Atomicity guarantees that each transaction is treated as a single "unit", which either succeeds completely or fails completely: if any of the statements constituting a transaction fails to complete, the entire transaction fails and the database is left unchanged.

begin tran
update employee
set status = 'active'
insert into employee_salary (12345, 'some_miss_typed_value_here')

The above transaction will be failed altogether, meaning even if the Update part of the statements was correct and supposed to update the value in employee table but it will be rolled back to its previous state because the following Insert statement was not successfully executed.


Consistency ensures that a transaction can only bring the database from one consistent state to another, preserving database invariants: any data written to the database must be valid according to all defined rules, including constraints, cascades, triggers, and any combination thereof.


Transactions are often executed concurrently (e.g., multiple transactions reading and writing to a table at the same time). Isolation ensures that concurrent execution of transactions leaves the database in the same state that would have been obtained if the transactions were executed sequentially.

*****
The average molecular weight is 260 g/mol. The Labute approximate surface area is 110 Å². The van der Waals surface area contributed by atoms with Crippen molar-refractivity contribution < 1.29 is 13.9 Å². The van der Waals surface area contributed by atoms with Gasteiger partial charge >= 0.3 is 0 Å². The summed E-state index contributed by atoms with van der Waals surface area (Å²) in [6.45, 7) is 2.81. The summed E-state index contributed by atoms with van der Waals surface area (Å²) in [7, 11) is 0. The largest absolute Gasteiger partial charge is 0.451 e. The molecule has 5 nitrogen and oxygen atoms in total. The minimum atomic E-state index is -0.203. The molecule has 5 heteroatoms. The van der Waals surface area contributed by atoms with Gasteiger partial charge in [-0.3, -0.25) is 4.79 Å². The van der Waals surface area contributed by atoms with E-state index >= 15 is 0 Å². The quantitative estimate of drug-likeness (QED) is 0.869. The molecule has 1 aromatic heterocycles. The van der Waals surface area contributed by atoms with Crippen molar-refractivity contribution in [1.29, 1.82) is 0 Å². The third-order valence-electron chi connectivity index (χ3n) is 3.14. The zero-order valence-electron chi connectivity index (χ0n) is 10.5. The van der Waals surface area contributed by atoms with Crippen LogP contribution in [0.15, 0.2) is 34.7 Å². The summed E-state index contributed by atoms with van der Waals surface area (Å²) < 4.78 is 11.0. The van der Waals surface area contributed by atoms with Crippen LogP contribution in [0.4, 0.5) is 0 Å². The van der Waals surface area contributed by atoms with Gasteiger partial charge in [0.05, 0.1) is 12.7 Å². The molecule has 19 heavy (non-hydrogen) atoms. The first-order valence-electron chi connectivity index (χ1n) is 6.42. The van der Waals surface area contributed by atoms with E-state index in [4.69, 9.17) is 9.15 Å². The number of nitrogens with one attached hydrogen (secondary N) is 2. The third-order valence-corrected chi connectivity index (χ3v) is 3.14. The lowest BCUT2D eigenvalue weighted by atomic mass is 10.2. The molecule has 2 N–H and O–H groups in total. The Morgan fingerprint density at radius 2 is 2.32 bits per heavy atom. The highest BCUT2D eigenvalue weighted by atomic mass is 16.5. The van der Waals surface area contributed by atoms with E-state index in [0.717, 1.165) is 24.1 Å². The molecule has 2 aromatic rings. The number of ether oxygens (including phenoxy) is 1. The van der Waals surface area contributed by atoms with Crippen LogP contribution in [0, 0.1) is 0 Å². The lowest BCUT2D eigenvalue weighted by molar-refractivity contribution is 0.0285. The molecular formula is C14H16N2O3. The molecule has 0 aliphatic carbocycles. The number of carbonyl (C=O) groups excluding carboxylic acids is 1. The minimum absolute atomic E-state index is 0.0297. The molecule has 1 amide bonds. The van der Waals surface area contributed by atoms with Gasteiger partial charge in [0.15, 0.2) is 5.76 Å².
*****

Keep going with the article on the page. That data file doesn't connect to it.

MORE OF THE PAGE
Durability guarantees that once a transaction has been committed, it will remain committed even in the case of a system failure (e.g., power outage or crash). This usually means that completed transactions (or their effects) are recorded in non-volatile memory.


Processing a transaction often requires a sequence of operations that is subject to failure for a number of reasons. For instance, the system may have no room left on its disk drives, or it may have used up its allocated CPU time. There are two popular families of techniques: write-ahead logging and shadow paging.

In both cases, locks must be acquired on all information to be updated, and depending on the level of isolation, possibly on all data that may be read as well.

Write Ahead Log (WAL)

In write ahead logging, durability is guaranteed by copying the original (unchanged) data to a log before changing the database. That allows the database to return to a consistent state in the event of a crash.


In shadowing, updates are applied to a partial copy of the database, and the new copy is activated when the transaction commits.

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